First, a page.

USAF spends on flexible microcircuits

The Air Force Office of Scientific Research at Wright-Patterson Air Force Base, Ohio, has announced it is funding research on thin, flexible transistors that could be developed into high-performance optoelectronics for high-speed photography, high-performance antennae that could be applied to the skin of aircraft and other innovative uses.

The researchers, led by Zhenquing Ma and Max Lagally of the University of Wisconsin-Madison developed a technique to create highly flexible semiconductors that are able to withstand impact and severe vibration and run at 7 GHz, rather than the current standard, 0.5 GHz.

Part of the performance improvement comes from the tendency of silicon-based semiconductors to run faster after being stretched — a technique semiconductor manufacturers already use.

Rather than etching semiconductors into rigid substrates of insulated silicon — on which normal microchips are based — the flexible versions are built from a three-layer nanofabric of silicon and silicon-germanium, laid on a base of silicon dioxide.

The chip is then dipped in an acid bath to dissolve the oxide and leave a molecules-thick nanomembrane that is stretchable, bendable and runs at much higher frequencies than it would have in a rigid structure. The team needs to find a more economical way to produce and separate the flexible membranes and produce chips larger than about a centimeter square.

Previous methods required researchers to manually create breaks in the crystalline structure of the silicon that could act as spacers or hinges to allow the chip to bend. That method is painstakingly slow, however. The researchers envision low-power flexible electronics wrapped around irregular-shaped objects to act as 360-degree antennae or sensors for light and motion. A laser can read bent circuits more quickly than flat versions, for example, by reaching all points on the circuit’s curve from a single position,rather than having to scan the whole circuit as is now common.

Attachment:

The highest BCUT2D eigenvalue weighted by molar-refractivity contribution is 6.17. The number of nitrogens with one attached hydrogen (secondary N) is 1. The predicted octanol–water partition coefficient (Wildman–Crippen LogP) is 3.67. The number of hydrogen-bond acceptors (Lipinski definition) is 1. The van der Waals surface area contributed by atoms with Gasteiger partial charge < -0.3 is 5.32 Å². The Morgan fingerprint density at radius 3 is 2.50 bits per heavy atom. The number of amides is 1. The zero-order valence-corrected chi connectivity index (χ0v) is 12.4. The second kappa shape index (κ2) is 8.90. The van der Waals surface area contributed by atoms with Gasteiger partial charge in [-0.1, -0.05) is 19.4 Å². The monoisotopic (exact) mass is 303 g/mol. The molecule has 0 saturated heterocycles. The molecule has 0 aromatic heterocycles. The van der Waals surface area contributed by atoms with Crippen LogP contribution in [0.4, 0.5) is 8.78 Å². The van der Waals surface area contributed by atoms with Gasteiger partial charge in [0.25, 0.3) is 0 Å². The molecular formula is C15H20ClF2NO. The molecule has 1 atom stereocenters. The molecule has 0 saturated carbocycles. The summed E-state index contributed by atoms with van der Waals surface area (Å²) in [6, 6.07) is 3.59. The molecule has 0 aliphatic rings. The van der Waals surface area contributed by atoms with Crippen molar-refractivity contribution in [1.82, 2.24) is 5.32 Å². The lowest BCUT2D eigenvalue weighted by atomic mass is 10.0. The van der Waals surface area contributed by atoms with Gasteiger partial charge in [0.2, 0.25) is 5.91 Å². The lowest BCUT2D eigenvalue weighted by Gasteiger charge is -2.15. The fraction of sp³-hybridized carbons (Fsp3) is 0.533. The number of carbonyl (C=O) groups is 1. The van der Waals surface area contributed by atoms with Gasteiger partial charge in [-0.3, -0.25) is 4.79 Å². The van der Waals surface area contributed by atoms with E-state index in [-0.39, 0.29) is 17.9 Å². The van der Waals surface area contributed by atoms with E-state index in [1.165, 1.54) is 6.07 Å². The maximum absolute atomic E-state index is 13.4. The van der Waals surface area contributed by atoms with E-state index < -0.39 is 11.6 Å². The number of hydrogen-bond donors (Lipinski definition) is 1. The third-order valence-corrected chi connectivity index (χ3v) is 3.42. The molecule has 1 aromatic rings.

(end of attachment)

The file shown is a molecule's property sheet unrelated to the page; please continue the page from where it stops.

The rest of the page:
Because germanium reacts much more efficiently to light than regular silicon, silicon-germanium chips have the potential to be two to three times more sensitive in light-sensor and photography applications than current chips.

Researchers at Stanford University, UCLA, the Energy Department’s Argonne National Laboratory and the University of Illinois at Urbana- Champaign are working on similar approaches.

About the Author

Kevin Fogarty is a special contributor to Defense Systems.

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